York has plenty of options for nights out and evening entertainment - whether you like beer, gin or non-alocholic drinks, there's something for everyone.
Cinema - York has 2 cinemas in the city centre, and one at Clifton Moor, with a new Imax cinema opening soon at Monk's Cross. Check their websites for listings.
Theatre & Shows - York Theatre Royal for plays, the Grand Opera House York for comedy and touring broadway shows, Joseph Rowntree Theatre for amateur productions and York Barbican for comedy and music.
Live entertainment- small venues like The Basement and The Crescent have regular music, comedy and cabaret shows, often from local artists.
Pubs - Many of the pubs in York host regular quizzes, open mic nights and live music - try Snickleway Inn, The Habit or the Eagle and Child. There are plenty of options depending on your drink of choice. Brew York and Pivni have a selection of local and international ales, go to The Attic and House of Trembling Madness (Lendal) for a great selection of gins, or Valhala for authentic Viking mead!
Alcohol free options - Most pubs serve a selection of soft drinks, but check out our T-total nights out map (PDF, 8MB) for our top suggestions!
York is a very well located and well connected city - you can visit many different internesting, historical and beautiful places on public transport.
The historic market towns of Harrogate and Knaresborough are just a short train ride from York, and just 30 minutes away is Leeds, a much bigger city with plenty of shops, restaurants and museums. There is always something going on!
The seaside resorts of Scarborough and Whitby also make the perfect destination for a day out. There are beaches, beautiful views, ice-cream and fish & chips! Scarborough is easily accessible by train from York. Whitby is a little harder to get to, but well worth it. The bus journey takes you over the open moors and past steam railways. Of course you can always join our Global Campus Trip to Whitby in semester 2!
More information on things to do Beyond York
The Global Campus programme runs trips arund the North of England every semester - find out what we have planned and get tickets here.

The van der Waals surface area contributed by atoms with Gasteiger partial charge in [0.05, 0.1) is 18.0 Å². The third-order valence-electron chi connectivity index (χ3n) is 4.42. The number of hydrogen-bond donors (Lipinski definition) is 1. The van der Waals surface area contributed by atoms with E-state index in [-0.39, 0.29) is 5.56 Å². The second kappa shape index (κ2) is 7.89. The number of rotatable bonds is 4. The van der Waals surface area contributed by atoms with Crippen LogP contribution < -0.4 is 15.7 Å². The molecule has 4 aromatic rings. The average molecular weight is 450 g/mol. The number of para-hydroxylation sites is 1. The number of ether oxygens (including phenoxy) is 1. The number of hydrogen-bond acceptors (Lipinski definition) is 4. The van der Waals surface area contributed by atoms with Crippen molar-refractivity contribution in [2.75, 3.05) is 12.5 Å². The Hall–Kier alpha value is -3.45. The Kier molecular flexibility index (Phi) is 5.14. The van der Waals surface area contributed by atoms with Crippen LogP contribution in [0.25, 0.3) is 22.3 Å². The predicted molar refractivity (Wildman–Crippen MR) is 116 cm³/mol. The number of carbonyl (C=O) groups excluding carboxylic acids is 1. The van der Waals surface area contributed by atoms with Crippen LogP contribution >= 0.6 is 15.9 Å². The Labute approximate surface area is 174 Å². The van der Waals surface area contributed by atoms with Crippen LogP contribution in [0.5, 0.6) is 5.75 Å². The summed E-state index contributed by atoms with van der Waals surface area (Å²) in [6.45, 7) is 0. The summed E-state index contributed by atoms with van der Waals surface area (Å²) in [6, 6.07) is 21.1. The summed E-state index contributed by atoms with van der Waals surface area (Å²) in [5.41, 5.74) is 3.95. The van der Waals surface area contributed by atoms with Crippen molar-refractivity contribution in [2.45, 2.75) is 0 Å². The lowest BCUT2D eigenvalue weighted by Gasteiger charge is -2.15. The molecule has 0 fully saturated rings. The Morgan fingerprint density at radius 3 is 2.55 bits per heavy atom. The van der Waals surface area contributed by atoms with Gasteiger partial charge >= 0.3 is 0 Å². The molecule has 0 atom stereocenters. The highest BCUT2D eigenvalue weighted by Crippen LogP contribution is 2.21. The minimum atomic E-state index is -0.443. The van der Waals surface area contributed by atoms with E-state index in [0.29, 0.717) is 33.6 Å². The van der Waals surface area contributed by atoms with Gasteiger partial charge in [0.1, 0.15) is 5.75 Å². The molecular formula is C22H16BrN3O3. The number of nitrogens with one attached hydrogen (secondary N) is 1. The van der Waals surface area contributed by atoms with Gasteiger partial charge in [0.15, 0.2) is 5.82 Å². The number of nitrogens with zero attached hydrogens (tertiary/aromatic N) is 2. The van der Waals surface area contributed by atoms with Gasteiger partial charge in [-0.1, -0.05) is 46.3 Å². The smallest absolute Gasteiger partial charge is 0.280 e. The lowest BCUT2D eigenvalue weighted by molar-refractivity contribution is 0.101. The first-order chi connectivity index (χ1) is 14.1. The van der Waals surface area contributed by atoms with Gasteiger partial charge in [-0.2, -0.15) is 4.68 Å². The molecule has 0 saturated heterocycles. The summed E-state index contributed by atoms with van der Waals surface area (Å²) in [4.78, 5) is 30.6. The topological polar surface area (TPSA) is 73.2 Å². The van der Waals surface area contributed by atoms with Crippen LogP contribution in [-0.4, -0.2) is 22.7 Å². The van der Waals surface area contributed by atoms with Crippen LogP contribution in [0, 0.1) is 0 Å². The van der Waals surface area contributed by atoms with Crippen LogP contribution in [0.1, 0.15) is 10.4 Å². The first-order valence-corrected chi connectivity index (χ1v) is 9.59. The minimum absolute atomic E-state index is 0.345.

Further in the UK
Trains run regularly to other Northern cities which you can visit in a day over overnight. Manchester, Newcastle and Liverpool are around one and a half hours away and are full of culture, food and stories.
You can get from York to London in just 2 hours or to Edinburgh in 2 and a half hours - both of these capital cities deserve a weekend visit.
The UK is close to mainland Europe so you might want to spend some time visiting other famous cities.
Eurostar trains run from London St Pancras to Paris, Brussels and Amsterdam.
The UK has cheap airlines that fly from nearby airports like Manchester and Leeds Bradford to many destinations across Europe.
UK Way Of Life
The UK is rich with culture and customs, and although some of these may seem different and unusual, we hope you will be able to experience and enjoy as much as possible during your time at York St John.
The UK council for International Student Affairs have lots of useful information and advice on all aspects of living and studying in the UK. Check out their page on UK traditions and culture.
The British use expressions such as ‘please’, ‘sorry’ and ‘thank you’ a lot more than other nationalities. It is easy to occasionally misunderstand and interpret something as impolite; it might be a gesture, a different way of addressing someone, looking someone in the eye when you speak, expectations around offers of hospitality, etc.
In the UK it is polite to queue and wait your turn in a café, bank, shop or anywhere that you receive a service. You will be seen eventually, you just have to wait.
It is important to be punctual in the UK. Lectures and lessons will start at the scheduled time and you will interrupt the session if you are late. Punctuality is also important for appointments, for example with a doctor. If you know you will be late or if you will not be attending (a lecture or class for example), it is important that you phone or email beforehand to let the person know.
Smoking is not allowed in public buildings, including restaurants, bars, pubs and on public transport. You are also not permitted to smoke anywhere on the University campus. If you smoke in university accommodation you could receive a fine.
Gender and relationships
You may experience differences from what you are used to, for example displays of affection in public, how people (especially women) dress, degrees of openness around sexual orientation, how men and women relate to each other.
It is perfectly natural and understandable to look for other students of your own nationality to mix with socially. To help you make the most of your university experience it is good to meet British students too. British students might meet up for a cup of coffee/tea and a chat, or they might go to a pub for a drink, which does not have to be alcoholic.